Feb. 10, 2014— -- Football players, coaches and personalities had a range of reactions to prospective NFL player Michael Sam’s announcement that he’s gay.
Sam, an All-America defensive lineman with the University of Missouri, identified himself as “an openly, proud gay man” in interviews with ESPN’s “Outside the Lines” and the New York Times.
If he is selected in this year’s NFL draft – scouts slated him as a third- to fifth-round pick – he would be the first openly gay player in NFL history.
Sam came out to his college teammates last summer, but decided to make his announcement in order to control the way the story was spread.
“I want to own my truth,” he told ESPN’s Chris Connelly. “Two weeks ago at The Senior Bowl I didn’t realize how many people actually knew, and I was afraid that someone would tell or leak something out about me or tell my story. I just wanted to control the situation and tell my story.”
The announcement drew reaction from the NFL, players, and even Missouri Gov. Jay Nixon.
Many football players were supportive of Sam, expressing enthusiasm that the NFL could have its first openly gay active player. Carolina Panthers running back DeAngelo Williams believes the focus should be on talent, not sexual orientation.
Seahawks linebacker and Super Bowl XLVIII MVP Malcolm Smith applauded Sam’s courage.
Jets defensive tackle Damon Harrison was also sympathetic.
Pro Football Hall of Famer Deion Sanders expressed the need to withhold judgment.
Fabian Washington – who played in the NFL from 2005 until 2010 – is indifferent to the news.
Retired NFL quarterback Shaun King believes that Sam's coming out will bring extra attention to any team that drafts him, but that on-field ability, and not orientation, will determine his NFL potential.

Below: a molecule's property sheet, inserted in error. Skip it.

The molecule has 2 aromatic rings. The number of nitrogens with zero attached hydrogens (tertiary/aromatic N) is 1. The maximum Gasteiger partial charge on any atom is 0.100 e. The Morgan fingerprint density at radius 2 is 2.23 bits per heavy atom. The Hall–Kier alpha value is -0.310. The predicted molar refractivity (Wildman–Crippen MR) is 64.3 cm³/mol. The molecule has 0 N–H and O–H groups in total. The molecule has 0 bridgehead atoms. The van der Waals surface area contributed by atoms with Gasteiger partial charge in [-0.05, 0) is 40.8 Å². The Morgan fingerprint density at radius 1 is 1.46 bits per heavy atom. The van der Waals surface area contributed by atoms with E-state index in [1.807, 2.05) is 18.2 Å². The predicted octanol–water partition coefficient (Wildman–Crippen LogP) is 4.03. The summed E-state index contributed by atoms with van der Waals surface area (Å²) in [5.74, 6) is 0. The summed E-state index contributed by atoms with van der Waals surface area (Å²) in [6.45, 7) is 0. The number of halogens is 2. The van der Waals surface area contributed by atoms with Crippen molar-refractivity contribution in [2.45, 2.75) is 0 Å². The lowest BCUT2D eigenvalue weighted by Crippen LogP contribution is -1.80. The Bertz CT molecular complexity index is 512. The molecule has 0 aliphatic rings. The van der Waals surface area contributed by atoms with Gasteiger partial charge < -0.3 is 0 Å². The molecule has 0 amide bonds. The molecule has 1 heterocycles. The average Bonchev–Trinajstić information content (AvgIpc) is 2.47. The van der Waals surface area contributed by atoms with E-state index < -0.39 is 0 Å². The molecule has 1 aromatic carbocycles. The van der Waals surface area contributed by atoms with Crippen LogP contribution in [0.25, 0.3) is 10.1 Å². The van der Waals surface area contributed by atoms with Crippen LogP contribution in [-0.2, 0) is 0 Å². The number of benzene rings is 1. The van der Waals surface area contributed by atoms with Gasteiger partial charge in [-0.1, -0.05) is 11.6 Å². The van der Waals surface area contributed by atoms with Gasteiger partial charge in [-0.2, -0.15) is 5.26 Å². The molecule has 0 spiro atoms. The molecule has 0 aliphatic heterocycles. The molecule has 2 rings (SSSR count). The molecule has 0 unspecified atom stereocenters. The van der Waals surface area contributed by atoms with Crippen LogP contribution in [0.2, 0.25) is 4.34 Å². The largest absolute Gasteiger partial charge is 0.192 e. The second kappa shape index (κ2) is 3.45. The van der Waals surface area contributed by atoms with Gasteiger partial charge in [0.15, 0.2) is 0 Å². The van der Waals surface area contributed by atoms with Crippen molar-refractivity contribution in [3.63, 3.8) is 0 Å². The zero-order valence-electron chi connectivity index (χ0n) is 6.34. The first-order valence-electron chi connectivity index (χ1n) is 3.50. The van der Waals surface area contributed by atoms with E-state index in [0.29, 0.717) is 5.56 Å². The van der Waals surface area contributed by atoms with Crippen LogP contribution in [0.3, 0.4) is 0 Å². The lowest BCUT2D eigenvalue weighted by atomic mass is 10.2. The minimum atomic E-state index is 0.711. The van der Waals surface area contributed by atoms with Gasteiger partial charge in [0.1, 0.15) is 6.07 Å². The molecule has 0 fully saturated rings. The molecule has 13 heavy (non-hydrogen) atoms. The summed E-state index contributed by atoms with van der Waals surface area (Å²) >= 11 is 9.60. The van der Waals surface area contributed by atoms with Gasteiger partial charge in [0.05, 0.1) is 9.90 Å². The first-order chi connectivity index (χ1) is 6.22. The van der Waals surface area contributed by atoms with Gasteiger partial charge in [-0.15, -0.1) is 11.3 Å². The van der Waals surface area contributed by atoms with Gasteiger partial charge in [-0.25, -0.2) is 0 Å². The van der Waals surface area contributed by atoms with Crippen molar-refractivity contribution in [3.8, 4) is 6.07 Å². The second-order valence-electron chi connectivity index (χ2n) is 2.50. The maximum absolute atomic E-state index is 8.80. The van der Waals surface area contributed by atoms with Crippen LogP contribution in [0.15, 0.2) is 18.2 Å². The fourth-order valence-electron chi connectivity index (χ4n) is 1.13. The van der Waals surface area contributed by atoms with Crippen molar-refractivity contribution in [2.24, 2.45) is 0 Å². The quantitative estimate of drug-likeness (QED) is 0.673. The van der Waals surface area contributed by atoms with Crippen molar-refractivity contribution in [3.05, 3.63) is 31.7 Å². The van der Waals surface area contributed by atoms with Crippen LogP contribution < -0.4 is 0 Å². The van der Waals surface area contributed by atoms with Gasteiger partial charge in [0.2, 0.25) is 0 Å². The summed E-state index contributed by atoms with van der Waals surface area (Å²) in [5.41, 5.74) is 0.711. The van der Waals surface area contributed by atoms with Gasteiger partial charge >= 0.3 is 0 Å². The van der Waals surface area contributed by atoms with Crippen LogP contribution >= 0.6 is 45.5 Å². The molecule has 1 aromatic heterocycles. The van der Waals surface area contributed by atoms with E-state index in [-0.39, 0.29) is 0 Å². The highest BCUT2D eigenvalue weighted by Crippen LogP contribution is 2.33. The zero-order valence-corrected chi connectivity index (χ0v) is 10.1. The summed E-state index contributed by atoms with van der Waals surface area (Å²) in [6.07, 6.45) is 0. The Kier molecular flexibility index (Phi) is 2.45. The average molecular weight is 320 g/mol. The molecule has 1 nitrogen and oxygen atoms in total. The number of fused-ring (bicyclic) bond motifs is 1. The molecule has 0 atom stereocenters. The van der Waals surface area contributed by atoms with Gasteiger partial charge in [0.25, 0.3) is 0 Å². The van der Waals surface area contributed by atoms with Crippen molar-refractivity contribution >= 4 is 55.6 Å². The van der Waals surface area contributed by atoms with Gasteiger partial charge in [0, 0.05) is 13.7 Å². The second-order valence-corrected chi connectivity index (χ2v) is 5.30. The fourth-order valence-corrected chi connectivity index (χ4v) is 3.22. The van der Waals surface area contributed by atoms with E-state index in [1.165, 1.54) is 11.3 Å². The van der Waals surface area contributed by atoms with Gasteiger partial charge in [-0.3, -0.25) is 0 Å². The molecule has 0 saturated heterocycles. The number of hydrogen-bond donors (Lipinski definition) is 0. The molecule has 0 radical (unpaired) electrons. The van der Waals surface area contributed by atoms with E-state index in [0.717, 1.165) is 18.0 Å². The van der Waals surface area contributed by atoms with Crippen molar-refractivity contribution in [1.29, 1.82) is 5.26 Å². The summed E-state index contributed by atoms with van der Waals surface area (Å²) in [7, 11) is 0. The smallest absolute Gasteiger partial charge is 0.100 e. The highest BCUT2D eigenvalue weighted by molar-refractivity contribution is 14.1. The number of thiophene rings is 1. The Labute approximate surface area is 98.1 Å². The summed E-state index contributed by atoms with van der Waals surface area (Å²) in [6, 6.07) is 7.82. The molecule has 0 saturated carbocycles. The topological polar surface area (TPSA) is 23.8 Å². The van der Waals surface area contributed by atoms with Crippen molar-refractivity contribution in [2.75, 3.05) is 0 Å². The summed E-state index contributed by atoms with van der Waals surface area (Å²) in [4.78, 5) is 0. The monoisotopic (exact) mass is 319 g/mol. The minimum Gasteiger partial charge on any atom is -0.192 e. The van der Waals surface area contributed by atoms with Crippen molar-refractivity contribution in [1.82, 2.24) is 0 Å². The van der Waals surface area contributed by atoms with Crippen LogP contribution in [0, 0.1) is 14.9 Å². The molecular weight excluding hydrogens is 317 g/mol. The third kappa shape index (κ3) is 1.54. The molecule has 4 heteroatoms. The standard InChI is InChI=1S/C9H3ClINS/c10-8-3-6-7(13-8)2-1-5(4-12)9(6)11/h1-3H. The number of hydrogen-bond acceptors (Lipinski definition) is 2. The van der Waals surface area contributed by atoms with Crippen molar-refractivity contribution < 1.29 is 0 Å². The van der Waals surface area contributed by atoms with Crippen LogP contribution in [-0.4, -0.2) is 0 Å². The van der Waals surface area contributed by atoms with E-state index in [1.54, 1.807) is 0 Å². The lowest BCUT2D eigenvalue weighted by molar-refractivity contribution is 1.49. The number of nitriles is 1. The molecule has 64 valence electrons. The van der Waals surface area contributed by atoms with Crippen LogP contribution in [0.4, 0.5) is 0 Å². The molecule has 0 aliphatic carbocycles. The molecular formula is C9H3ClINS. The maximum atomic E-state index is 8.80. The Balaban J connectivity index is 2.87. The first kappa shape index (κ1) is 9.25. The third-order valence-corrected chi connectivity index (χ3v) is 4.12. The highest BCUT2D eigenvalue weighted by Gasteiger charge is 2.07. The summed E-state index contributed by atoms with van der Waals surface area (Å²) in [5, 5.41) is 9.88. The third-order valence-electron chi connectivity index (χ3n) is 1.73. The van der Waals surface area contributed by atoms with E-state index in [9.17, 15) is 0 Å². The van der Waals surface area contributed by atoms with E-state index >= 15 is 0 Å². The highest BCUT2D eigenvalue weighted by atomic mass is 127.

Former wide receiver Patrick Crayton – who played for the Cowboys and Chargers from 2004 to 2011 – doesn’t think Sam should have come out, and believes the announcement will undercut his career.
The NFL issued a statement in support of Sam.
"We admire Michael Sam's honesty and courage," the statement reads. "Michael is a football player. Any player with ability and determination can succeed in the NFL. We look forward to welcoming and supporting Michael Sam in 2014."
Despite the league’s statement, it will be up to teams to make the decision on whether or not to sign Sam. There have previously been several NFL players who came out, but only after their careers were over. Unidentified NFL coaches and executives told Sports Illustrated that they think Sam's draft stock will suffer because of his announcement.
“I don’t think football is ready for [an openly gay player] just yet,” an NFL player personnel assistant told SI. “In the coming decade or two, it’s going to be acceptable, but at this point in time it’s still a man’s-man game. To call somebody a [gay slur] is still so commonplace. It’d chemically imbalance an NFL locker room and meeting room.”
Brendon Ayanbadejo, a “straight ally” who played in the league from 2003 to 2012, addressed the NFL’s tolerance in a column for Fox Sports.
“Now his biggest hurdle is entering a league that has never had an openly gay player. A league that reaches headlines several times a year due to its lack of acceptance and inclusion of and from its players,” Ayanbadejo wrote. “Will the NFL prove us all wrong or will it continue to be considered one of the last bastions of homophobia?”
Last season, four players were reportedly planning on coming out on the same day – a way to deflect the impact of the news – but those announcements never occurred.
Now, Sam could be the first.